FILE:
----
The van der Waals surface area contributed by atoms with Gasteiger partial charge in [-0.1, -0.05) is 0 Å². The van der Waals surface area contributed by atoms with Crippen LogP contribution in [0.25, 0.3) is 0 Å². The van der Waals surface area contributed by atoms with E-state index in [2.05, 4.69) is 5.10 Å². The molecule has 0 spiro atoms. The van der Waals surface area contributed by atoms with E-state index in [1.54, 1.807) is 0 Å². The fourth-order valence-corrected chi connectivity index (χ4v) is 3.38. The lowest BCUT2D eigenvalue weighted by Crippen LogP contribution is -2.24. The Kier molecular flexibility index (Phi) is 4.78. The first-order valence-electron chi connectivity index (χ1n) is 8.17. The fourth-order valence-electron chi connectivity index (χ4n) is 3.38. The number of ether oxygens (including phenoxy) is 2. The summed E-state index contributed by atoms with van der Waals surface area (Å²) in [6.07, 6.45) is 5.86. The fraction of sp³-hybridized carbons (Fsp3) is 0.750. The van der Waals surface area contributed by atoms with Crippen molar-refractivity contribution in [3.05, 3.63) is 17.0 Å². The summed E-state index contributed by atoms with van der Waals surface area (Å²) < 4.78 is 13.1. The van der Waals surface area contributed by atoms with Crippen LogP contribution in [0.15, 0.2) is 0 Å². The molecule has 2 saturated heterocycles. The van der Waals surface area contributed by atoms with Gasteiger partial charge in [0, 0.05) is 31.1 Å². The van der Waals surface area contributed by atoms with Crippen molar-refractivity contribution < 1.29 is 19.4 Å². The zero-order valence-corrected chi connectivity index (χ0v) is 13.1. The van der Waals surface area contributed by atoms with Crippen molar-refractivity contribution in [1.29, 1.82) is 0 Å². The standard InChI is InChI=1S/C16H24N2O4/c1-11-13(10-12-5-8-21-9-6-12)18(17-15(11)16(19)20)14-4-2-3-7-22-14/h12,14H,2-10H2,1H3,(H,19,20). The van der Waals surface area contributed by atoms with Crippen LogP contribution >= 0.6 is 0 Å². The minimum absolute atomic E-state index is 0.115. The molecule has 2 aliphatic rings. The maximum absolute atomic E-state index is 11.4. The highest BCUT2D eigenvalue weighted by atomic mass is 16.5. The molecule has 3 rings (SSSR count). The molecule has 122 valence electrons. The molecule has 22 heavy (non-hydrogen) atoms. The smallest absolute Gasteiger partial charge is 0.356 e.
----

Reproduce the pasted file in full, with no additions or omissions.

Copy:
The van der Waals surface area contributed by atoms with Gasteiger partial charge in [-0.1, -0.05) is 0 Å². The van der Waals surface area contributed by atoms with Crippen LogP contribution in [0.25, 0.3) is 0 Å². The van der Waals surface area contributed by atoms with E-state index in [2.05, 4.69) is 5.10 Å². The molecule has 0 spiro atoms. The van der Waals surface area contributed by atoms with E-state index in [1.54, 1.807) is 0 Å². The fourth-order valence-corrected chi connectivity index (χ4v) is 3.38. The lowest BCUT2D eigenvalue weighted by Crippen LogP contribution is -2.24. The Kier molecular flexibility index (Phi) is 4.78. The first-order valence-electron chi connectivity index (χ1n) is 8.17. The fourth-order valence-electron chi connectivity index (χ4n) is 3.38. The number of ether oxygens (including phenoxy) is 2. The summed E-state index contributed by atoms with van der Waals surface area (Å²) in [6.07, 6.45) is 5.86. The fraction of sp³-hybridized carbons (Fsp3) is 0.750. The van der Waals surface area contributed by atoms with Crippen molar-refractivity contribution in [3.05, 3.63) is 17.0 Å². The summed E-state index contributed by atoms with van der Waals surface area (Å²) < 4.78 is 13.1. The van der Waals surface area contributed by atoms with Crippen LogP contribution in [0.15, 0.2) is 0 Å². The molecule has 2 saturated heterocycles. The van der Waals surface area contributed by atoms with Gasteiger partial charge in [0, 0.05) is 31.1 Å². The van der Waals surface area contributed by atoms with Crippen molar-refractivity contribution < 1.29 is 19.4 Å². The zero-order valence-corrected chi connectivity index (χ0v) is 13.1. The van der Waals surface area contributed by atoms with Crippen molar-refractivity contribution in [1.29, 1.82) is 0 Å². The standard InChI is InChI=1S/C16H24N2O4/c1-11-13(10-12-5-8-21-9-6-12)18(17-15(11)16(19)20)14-4-2-3-7-22-14/h12,14H,2-10H2,1H3,(H,19,20). The van der Waals surface area contributed by atoms with Crippen LogP contribution >= 0.6 is 0 Å². The minimum absolute atomic E-state index is 0.115. The molecule has 2 aliphatic rings. The maximum absolute atomic E-state index is 11.4. The highest BCUT2D eigenvalue weighted by atomic mass is 16.5. The molecule has 3 rings (SSSR count). The molecule has 122 valence electrons. The molecule has 22 heavy (non-hydrogen) atoms. The smallest absolute Gasteiger partial charge is 0.356 e.